Man-in-the-Middle attacks have started to emerge as the attack-class of choice by sophisticated hackers, as many institutions have started implementing preventative measures against Phishing attacks and Pharming attacks by adopting one-time password generators.
DNS Cache Poisoning attacks are not so common yet, and reported cases of it hitting banks are even more rare. Santander Bank's Brazilian branch just got hit by such an attack. The hackers managed to hijack the DNS servers that resolve the santander.com.br website and replace it with a visually perfect copy so as to harvest customer credentials and passwords. The only giveaway to users would have been if they glanced at the URL address bar in the browser and noticed that it was HTTP instead of HTTPS, a fact that the majority of users would have overlooked.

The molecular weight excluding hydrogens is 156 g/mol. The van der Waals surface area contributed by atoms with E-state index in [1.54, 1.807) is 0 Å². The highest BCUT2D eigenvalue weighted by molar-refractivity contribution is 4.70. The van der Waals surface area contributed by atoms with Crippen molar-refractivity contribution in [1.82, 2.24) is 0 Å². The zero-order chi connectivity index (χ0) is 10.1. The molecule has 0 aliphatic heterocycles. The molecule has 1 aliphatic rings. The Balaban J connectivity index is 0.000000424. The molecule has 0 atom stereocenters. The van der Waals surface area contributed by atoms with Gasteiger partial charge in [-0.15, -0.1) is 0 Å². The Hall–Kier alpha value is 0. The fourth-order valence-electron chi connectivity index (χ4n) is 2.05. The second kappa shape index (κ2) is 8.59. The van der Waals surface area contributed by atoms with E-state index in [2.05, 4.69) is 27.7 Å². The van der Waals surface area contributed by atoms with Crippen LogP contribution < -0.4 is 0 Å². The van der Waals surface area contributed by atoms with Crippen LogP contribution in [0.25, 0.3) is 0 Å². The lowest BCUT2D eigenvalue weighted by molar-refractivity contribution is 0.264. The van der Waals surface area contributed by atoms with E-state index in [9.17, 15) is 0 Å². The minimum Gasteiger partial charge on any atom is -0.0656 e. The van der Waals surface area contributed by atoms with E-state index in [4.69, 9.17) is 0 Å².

So it might be too early to pronounce the death of one-time passwords for most user authentication purposes, but it definitely is passe and old hat for banking security. Banks will have to adopt challenge-response and transaction data signing as hackers continue to innovate on all fronts and develop more man-in-the-middle attack class ranging from man-in-the-phone, man-in-the-browser, browser poisoning and the aforementioned DNS Cache Poisoning.